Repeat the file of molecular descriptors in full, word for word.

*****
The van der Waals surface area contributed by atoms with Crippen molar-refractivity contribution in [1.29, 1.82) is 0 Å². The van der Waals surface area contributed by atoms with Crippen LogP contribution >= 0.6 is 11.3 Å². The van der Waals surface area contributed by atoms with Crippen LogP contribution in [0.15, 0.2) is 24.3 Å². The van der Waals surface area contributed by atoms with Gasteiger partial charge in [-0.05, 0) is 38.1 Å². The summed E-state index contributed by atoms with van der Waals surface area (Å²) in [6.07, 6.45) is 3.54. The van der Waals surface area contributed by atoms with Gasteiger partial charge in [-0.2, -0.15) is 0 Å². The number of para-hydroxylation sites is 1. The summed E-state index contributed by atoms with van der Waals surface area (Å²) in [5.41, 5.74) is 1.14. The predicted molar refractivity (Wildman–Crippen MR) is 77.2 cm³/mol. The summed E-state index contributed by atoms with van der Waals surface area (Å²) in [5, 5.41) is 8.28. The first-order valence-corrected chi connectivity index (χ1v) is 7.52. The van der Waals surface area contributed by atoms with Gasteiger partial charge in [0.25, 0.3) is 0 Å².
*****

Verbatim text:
The van der Waals surface area contributed by atoms with Crippen molar-refractivity contribution in [1.29, 1.82) is 0 Å². The van der Waals surface area contributed by atoms with Crippen LogP contribution >= 0.6 is 11.3 Å². The van der Waals surface area contributed by atoms with Crippen LogP contribution in [0.15, 0.2) is 24.3 Å². The van der Waals surface area contributed by atoms with Gasteiger partial charge in [-0.05, 0) is 38.1 Å². The summed E-state index contributed by atoms with van der Waals surface area (Å²) in [6.07, 6.45) is 3.54. The van der Waals surface area contributed by atoms with Gasteiger partial charge in [-0.2, -0.15) is 0 Å². The number of para-hydroxylation sites is 1. The summed E-state index contributed by atoms with van der Waals surface area (Å²) in [5.41, 5.74) is 1.14. The predicted molar refractivity (Wildman–Crippen MR) is 77.2 cm³/mol. The summed E-state index contributed by atoms with van der Waals surface area (Å²) in [5, 5.41) is 8.28. The first-order valence-corrected chi connectivity index (χ1v) is 7.52. The van der Waals surface area contributed by atoms with Gasteiger partial charge in [0.25, 0.3) is 0 Å².